EFF MPs' conduct during Thursday evening's State of the Nation Address (SONA) will land them a date with Parliament's Powers and Privileges Committee.
However, by leaving on their own accord rather than "with the assistance" of the parliamentary chamber support services, the EFF MPs sidestepped an immediate suspension which would have seen them miss next week's debate on President Cyril Ramaphosa's speech.
Several EFF MPs, including leader Julius Malema, raised several points of order – first insisting that former deputy president and last apartheid-era president FW de Klerk leave the public gallery, and then insisting that Public Enterprises Minister Pravin Gordhan be fired.
National Assembly Speaker Thandi Modise on several occasions asked them to stop raising the same points of order and not to stand up and speak without being recognised.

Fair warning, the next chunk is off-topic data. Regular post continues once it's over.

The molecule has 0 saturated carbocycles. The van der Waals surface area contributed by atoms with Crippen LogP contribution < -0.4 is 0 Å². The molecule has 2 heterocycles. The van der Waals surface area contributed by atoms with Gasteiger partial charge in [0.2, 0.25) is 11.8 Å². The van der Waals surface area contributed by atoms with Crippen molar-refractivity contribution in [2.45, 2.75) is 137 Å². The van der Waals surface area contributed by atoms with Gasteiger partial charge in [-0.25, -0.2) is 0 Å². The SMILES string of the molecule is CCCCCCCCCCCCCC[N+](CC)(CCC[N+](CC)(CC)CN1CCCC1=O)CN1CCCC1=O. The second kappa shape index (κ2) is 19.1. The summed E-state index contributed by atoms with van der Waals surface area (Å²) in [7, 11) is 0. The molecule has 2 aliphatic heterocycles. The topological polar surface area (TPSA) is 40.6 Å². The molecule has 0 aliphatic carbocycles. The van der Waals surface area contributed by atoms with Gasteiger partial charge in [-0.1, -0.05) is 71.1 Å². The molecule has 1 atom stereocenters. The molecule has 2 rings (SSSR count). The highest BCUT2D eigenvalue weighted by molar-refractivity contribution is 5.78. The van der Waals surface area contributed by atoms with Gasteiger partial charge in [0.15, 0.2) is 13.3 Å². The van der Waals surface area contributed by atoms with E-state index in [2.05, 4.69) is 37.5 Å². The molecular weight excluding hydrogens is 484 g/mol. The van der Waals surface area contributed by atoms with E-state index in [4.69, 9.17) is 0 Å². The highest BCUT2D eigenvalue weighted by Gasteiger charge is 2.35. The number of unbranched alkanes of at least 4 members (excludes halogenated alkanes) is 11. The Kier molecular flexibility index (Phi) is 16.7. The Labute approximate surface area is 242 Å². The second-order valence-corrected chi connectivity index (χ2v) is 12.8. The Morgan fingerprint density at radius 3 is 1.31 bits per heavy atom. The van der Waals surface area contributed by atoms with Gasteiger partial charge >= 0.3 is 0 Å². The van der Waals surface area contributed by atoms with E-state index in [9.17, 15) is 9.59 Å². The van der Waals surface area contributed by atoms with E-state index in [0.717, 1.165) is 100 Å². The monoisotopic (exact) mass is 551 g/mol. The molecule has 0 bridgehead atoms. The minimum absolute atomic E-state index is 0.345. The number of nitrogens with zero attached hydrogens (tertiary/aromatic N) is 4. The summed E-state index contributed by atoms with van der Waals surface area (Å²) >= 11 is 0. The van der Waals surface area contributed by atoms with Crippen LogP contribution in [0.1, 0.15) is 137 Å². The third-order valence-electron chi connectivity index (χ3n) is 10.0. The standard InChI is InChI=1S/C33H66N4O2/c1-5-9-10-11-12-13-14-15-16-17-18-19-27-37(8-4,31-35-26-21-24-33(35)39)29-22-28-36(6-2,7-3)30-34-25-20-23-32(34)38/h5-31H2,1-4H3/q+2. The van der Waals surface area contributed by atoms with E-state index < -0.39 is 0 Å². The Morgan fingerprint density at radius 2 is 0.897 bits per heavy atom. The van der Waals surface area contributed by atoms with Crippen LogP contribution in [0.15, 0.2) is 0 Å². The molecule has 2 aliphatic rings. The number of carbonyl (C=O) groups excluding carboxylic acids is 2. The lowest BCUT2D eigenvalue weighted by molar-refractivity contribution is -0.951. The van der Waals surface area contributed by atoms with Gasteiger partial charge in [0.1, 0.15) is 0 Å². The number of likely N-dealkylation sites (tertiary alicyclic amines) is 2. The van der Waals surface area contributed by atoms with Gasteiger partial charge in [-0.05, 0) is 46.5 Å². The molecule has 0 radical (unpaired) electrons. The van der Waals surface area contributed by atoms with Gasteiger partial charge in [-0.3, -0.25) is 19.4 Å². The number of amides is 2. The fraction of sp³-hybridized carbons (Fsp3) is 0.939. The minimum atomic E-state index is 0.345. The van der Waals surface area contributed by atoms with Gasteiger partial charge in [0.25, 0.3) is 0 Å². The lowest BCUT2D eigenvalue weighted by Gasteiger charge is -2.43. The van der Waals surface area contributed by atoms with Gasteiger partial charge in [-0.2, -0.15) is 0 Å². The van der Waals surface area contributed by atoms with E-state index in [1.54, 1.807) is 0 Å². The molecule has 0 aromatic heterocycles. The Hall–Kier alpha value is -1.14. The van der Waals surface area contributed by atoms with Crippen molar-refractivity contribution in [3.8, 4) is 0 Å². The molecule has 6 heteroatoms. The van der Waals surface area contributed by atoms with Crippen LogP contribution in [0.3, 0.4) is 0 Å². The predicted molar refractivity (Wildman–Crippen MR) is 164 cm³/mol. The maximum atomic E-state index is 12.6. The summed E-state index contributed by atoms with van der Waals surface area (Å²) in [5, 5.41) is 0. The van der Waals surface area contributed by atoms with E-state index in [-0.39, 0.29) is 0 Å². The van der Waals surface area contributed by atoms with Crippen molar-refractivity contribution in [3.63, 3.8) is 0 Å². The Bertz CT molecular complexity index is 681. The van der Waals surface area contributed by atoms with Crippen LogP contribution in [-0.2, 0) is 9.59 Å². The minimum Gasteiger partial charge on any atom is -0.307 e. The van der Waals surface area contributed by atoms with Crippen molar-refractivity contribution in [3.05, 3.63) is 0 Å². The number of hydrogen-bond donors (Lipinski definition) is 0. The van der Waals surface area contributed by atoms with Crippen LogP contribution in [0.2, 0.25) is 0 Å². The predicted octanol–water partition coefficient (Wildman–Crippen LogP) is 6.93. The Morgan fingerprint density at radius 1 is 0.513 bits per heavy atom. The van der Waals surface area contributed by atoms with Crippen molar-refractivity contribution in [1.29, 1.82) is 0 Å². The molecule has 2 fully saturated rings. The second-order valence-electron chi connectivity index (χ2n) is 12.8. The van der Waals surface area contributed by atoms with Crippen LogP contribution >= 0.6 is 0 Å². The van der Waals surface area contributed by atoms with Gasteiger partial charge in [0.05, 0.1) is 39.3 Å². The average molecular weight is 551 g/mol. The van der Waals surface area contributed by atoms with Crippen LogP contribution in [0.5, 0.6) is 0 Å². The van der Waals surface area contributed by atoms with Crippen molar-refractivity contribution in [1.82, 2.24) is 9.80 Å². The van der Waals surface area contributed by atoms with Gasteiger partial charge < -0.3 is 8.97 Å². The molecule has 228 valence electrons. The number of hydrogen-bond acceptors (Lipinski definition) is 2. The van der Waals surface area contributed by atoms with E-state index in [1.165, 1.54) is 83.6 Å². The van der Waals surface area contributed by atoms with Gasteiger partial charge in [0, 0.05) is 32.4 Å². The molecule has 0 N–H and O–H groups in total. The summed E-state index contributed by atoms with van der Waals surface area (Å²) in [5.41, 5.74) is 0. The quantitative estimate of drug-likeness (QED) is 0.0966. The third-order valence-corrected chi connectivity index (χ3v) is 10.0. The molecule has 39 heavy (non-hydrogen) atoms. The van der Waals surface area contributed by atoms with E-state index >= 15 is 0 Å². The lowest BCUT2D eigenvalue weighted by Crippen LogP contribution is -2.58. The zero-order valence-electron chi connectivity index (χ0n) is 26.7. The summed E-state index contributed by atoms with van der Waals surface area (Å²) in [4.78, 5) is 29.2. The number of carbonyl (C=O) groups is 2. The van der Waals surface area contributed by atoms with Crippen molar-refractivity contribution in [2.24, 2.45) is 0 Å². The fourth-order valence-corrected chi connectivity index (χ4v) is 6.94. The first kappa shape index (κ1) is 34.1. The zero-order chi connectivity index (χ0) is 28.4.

After Modise suspended proceedings, she allowed Malema a short speech, after which he and his colleagues left the chamber, with some of the EFF MPs throwing water bottles at other MPs.
'Touching the pockets' of errant members
The other parties condemned the EFF's conduct, with a suggestion from DA interim leader John Steenhuisen that the EFF MPs should be referred to the Powers and Privileges Committee. There was also a suggestion that the presiding officers look at docking the EFF MPs' pay.
"We agree with all the parties who are saying that the matters are grave and that the conduct of all the members who have left the House must be referred to the Powers and Privileges Committee," Modise said.
She also said both houses should look at a system of "touching the pockets" of errant members and refining the joint rules – the rules which govern joint sittings like SONA – to deal with MPs who don't subject themselves to the presiding officers' rulings.
In 2014, the Powers and Privileges Committee suspended some EFF members without pay and docked other EFF MPs' pay after they chanted "Pay back the money!" during a question session with former president Jacob Zuma. This session was suspended and set the National Assembly on a tumultuous course.
The EFF challenged the committee's sanctions in court, but the court ruled in Parliament's favour.